My wife picked up our daughter from pre-school yesterday and our curly-haired, three-year-old was more excited than usual. When my wife walked onto the playground, our daughter immediately reached into her pocket and held out the treasures she found that day: a rock, a cherry tomato, and a penny. None of this surprised us. In the springtime, all the children at her school helped plant vegetables in the garden so she will pick a tomato any chance she can get. In fact, she will eat handfuls if we let her. She’s also become a collector of sorts. She is a rock collector or more specifically, an asphalt pebble collector. And most recently, she has been on high alert to finding coins. She mostly finds pennies but occasionally, she will find a dime. If we have change in our pockets at the end of the day, we also give that to her. She is always thrilled to get home and drop the coins into her “iggy bank” as she calls it. She drops the pennies in her big pig and gives it a good shake to hear the coins rattle together. She knows when it is full, she gets to take it to the bank.
On our most recent visit to the bank, she excitedly ran up to the bank teller with her pig. As she handed it over the counter to the bank teller, we learned that they no longer have the coin counting machines. Because the bank teller was kind, she painstakingly sorted each coin as our daughter watched. After 15 minutes, we reached the grand total of $67. Our daughter left the bank proud of herself and wanting to do it again. So, she’s back to collecting her coins that she finds in parking lots, stores, and playgrounds. I started thinking about how this story could relate to all our finances. And I thought, “what if we all took the time to pay attention to seemingly small changes?” If we don’t pass up the pennies, would it make a big difference?
Each year, employers provide an open enrollment period for employees to review their benefit elections. My experience has been that upon reviewing their current benefit elections, most people figure that no changes are necessary. This article will illustrate the one benefit election change that you should make this year, which is seemingly small, but can have a significant impact on your future finances!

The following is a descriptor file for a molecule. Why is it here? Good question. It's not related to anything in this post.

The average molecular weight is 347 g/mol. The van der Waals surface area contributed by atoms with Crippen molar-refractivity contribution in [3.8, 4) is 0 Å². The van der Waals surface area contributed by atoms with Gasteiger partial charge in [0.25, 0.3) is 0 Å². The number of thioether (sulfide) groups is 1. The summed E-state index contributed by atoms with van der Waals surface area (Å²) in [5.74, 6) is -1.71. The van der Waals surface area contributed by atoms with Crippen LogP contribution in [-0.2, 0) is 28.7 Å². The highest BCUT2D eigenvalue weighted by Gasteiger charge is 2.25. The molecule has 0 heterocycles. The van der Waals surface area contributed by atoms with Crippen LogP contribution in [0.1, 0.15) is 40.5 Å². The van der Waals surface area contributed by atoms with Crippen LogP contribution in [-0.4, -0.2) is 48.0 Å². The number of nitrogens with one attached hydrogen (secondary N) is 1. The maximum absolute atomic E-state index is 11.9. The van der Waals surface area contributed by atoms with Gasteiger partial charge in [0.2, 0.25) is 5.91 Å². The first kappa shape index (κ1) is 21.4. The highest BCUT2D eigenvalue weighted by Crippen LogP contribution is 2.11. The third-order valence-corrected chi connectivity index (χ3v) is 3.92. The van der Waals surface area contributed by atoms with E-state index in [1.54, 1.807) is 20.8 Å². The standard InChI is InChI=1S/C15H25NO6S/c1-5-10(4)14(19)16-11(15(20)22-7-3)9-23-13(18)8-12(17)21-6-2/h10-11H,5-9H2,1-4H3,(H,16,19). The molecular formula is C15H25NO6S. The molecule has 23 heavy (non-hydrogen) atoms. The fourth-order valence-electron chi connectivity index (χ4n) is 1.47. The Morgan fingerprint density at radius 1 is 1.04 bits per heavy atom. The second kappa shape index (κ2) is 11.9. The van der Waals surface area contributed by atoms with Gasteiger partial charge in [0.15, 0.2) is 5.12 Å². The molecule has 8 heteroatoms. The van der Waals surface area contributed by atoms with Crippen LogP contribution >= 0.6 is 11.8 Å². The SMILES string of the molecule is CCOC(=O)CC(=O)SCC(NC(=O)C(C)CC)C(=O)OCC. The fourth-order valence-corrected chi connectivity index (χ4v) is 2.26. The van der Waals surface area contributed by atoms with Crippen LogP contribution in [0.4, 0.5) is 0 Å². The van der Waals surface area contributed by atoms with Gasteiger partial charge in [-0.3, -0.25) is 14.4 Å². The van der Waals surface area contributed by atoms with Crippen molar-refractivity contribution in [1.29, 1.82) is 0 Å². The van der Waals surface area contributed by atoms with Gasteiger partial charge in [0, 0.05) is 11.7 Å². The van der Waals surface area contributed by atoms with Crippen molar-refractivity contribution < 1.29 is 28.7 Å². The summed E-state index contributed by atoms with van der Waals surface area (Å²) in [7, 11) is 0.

This year during open enrollment, increase your retirement plan contribution by 1% of your salary. This seems like a small change, but you might be surprised to find out the difference this can make by following the same strategy each year.
Here is an illustration:
Sue is 45 years old and single, making $100,000 per year, and paid every two weeks. She is currently contributing 5% of her salary into her 401k at work. She has a balance in her account of $200,000. If Sue increases her 401k contributions to 6% of her salary, her take home pay will be reduced from $2604 to $2576 for a difference of $28 every two weeks.
How does this contribution change the amount that Sue will have at age 65 when she is ready to retire?
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planning insights from Mike
planning insights from Mike
The 1% change has increased Sue’s balance at retirement by over $60,000. This is assuming that Sue only increases her percentage contribution by 1% this year and then keeps it at 6% from now until retirement. But what would happen if Sue continues to increase her contribution rate by 1% each year for the next 10 years? Her account balance at age 65 would increase by $390,000 compared to her original 5% contribution.
For individuals who are already contributing the maximum amount allowed by the IRS into their employer retirement plans, this strategy can also be used in a non-retirement investment account by increasing your monthly contribution each year.
If you need assistance reviewing your employer benefits during open enrollment, please feel free to contact me.